UN appeal judges have ordered the war crimes trial for 90-year-old Rwandan genocide suspect Felicien Kabuga indefinitely suspended because he has dementia, rejecting plans for an alternative slimmed-down procedure.
The decision taken on Monday likely means that Kabuga’s trial, which started last year in The Hague, will not be completed.
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In June, judges at the International Residual Mechanism for Criminal Tribunals ruled Kabuga unfit to stand trial but said alternative procedures should take place. Prosecutors had argued halting the trial would be unfair to the victims and said Kabuga’s own actions put him in the position of facing trial at an advanced age with diminished capacity.
However, appeals judges said on Monday that the lower court made an “error of law” and there was no legal basis for an “alternative finding procedure” instead of a trial for Kabuga.
They had “decided to remand the matter to the trial chamber with an instruction to impose an indefinite stay of proceedings in view of Mr Kabuga’s lack of fitness to stand trial.”
“The appeals chamber further instructed the trial chamber to expeditiously consider the issue of Mr Kabuga’s detention on remand,” the judges said in their ruling.
The decision “must be disappointing” to victims and survivors of the 1994 slaughter who have “waited long to see justice delivered”, the appeals judges acknowledged.
But they said: “Justice can be delivered only by holding trials that are fair and conducted with full respect for the rights of the accused.”
The judges also ordered a lower trial chamber to rapidly evaluate under what circumstances Kabuga could be released.
‘Broadcasting genocidal propaganda’
The former businessman, who made his fortune in the tea trade, is one of the last suspects sought by the tribunal prosecuting crimes committed in the 1994 genocide when members of the country’s Hutu majority killed more than 800,000 minority Tutsis and Hutu moderates in 100 days.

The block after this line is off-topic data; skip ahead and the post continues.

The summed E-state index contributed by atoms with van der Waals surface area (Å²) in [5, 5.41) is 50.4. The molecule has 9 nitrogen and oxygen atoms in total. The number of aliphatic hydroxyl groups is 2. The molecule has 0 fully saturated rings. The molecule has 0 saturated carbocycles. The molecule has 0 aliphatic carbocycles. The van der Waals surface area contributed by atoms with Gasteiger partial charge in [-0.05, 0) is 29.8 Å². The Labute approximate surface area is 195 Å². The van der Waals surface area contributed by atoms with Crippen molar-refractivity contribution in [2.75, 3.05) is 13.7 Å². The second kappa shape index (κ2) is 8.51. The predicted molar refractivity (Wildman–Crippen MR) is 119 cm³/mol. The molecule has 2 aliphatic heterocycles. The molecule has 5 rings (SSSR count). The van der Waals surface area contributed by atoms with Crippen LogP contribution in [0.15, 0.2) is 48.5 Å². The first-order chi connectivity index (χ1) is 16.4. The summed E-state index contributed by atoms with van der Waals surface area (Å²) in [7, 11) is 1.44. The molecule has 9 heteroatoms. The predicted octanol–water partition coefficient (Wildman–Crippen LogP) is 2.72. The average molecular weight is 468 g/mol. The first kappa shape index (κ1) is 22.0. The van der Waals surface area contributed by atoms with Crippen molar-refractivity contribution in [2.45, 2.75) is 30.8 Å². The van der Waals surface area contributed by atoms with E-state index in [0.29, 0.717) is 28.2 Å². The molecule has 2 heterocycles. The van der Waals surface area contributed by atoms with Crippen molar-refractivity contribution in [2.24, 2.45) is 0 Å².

He is accused of financing Hutu militias as well as encouraging hate speech to be broadcast on his radio station, Radio Television Libre des Milles Collines (RTLM).
After years as a fugitive from international justice, Kabuga, who had a $5m bounty on his head, was arrested near Paris in May 2020. He was transferred to The Hague to stand trial at the residual mechanism, a court that deals with remaining cases from the now-closed UN tribunals for Rwanda and the Balkan wars.
He pleaded not guilty to charges of genocide, incitement to commit genocide, conspiracy to commit genocide as well as persecution, extermination and murder.
In September, UN prosecutor Rashid Rashid said in his opening statement that Kabuga did not need to pick up a microphone himself to call for the killing of Tutsis but founded a radio station that “broadcast genocidal propaganda across Rwanda”.
Prosecutors said the genocide charges covered rapes, sexual assaults and killings. Hutus were encouraged in RTLM broadcasts to “taste” Tutsi women, they said.
He was also accused of supplying Hutu death squads with machetes. Kabuga had denied these charges.
Sixty-two Rwandan genocide suspects have been convicted by the tribunal so far.